[CQ-Contest] Counting DC as a Multiplier and Not as Part ofMaryland.

Joe Subich, W4TV w4tv at subich.com
Mon May 21 11:51:16 EDT 2007

The NAQP rules are what they are and there is no need to change 
them or to make DC a multiplier.  If DC were made a multiplier, 
the same logic would need to be extended to every other self-
governing entity including Indian Reservations, etc.  

DC is recognized for Maryland credit in the WAS program (it's not 
WAS + DC). 

DC is not a "country" for DXCC purposes - therefore the comparison 
to Puerto Rico and the US Virgin Islands is not appropriate.  

> Now is the time for justice to be served by NCJ contest managers 
> moving in a positive direction to right this wrong!

This is no more a "wrong" than the arbitrary multipliers in many 
other contests.  It is a historical fact of life that should be 
maintained for tradition and not changed on a whim.


   ... Joe, W4TV 

> -----Original Message-----
> From: cq-contest-bounces at contesting.com 
> [mailto:cq-contest-bounces at contesting.com] On Behalf Of Eric Rosenberg
> Sent: Monday, May 21, 2007 2:11 AM
> To: cq-contest at contesting.com
> Subject: [CQ-Contest] Counting DC as a Multiplier and Not as 
> Part ofMaryland.
> Dear Fellow Contesters,
> As I'm sure you well know, the North American QSO Party considers the
> District of Columbia as part of Maryland, not as an 
> independent entity,
> and therefore not as a unique multiplier.  This despite the fact that
> the District, while not a State, is self governed, its residents pay
> federal and local taxes, vote in federal (presidential) elections, and
> send a Delegate to the House of Representatives.
> In past years, we residents of the District of Columbia have 
> argued that
> DC should qualify as a separate multiplier, equivalent to a state. The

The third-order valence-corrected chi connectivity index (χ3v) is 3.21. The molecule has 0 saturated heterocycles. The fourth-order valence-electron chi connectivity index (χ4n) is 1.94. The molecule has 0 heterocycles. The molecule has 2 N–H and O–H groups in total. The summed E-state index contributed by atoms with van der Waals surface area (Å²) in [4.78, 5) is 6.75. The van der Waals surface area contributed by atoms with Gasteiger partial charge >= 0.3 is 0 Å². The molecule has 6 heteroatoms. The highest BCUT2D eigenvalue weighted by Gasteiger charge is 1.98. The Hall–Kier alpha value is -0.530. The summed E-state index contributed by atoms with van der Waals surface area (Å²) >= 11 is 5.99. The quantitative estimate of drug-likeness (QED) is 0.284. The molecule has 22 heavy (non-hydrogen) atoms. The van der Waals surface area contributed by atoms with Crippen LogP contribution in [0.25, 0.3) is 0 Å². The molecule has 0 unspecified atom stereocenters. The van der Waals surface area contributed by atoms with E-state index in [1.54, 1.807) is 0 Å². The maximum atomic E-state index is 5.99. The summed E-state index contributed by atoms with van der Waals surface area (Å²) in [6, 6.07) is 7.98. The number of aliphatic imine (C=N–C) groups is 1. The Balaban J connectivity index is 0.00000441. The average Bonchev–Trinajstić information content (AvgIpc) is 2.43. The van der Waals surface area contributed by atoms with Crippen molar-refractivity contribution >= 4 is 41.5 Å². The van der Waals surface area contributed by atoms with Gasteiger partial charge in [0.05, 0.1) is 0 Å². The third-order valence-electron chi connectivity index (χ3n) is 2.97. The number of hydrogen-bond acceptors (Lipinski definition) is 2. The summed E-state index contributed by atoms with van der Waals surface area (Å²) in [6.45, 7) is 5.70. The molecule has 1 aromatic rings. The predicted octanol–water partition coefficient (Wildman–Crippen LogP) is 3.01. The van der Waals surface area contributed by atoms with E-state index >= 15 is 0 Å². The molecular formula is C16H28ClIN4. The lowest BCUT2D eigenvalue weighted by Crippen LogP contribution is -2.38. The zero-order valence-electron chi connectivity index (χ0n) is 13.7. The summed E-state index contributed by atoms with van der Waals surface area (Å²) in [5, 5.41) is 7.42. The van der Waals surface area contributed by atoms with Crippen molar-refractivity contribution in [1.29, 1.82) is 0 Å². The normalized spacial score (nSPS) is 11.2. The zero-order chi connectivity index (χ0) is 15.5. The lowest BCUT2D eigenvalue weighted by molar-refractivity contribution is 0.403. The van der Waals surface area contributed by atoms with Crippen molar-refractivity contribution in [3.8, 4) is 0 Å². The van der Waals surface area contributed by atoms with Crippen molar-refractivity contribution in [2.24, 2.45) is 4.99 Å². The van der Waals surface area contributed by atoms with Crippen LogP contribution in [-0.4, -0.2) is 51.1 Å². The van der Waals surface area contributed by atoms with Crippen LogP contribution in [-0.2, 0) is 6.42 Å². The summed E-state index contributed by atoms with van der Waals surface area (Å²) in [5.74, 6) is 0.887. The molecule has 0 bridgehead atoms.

> NCJ contest managers have consistently rebuffed that argument.
> A closer reading of the NAQP rule describing multipliers (item #11)
> leads us to believe that our justification for a separate multiplier
> based on statehood may have been misguided. So what if we're not a
> state!  We do appear to qualify under the clause "and other North
> American countries," as per the rule:
>    "Multipliers: Are U.S. states (including KH6 and KL7), 13 Canadian
> provinces/territories (British Columbia, Alberta,
>    Saskatchewan, Manitoba, Ontario, Quebec, New Brunswick, 
> Nova Scotia,
> PEI, Newfoundland/Labrador, Yukon, NWT and Nunavut) and
>    other North American countries. District of Columbia counts as
> Maryland. Non-North American countries, maritime mobiles and
>    aeronautical mobiles do not count as multipliers, but may be worked
> for QSO credit."
> Puerto Rico and the US Virgin Islands are both unincorporated
> territories of the United States, whose tax-paying residents are not
> permitted to vote in federal (i.e., presidential) elections, 
> yet send an
> elected representative (a Resident Commissioner and Delegate,
> respectively) to the US House of Representatives.  Guam and American
> Samoa are also US territories whose tax-paying residents send 
> Delegates
> to the Congress.
> What we are *not* is part of Maryland! We do not live in, pay taxes in
> or vote in Maryland.  If the contesting community wants more greater
> participation, the NAQPs are especially well suited for the role -
> short, sweet and simple to do.
> Make DC a multiplier and sure, more will jump in and give it a go!
> Thoughts? Comments?
> Now is the time for justice to be served by NCJ contest managers moving
> in a positive direction to right this wrong!
> 73,
> Eric W3DQ
> Washington, DC
> "taxation, but no multiplier representation"
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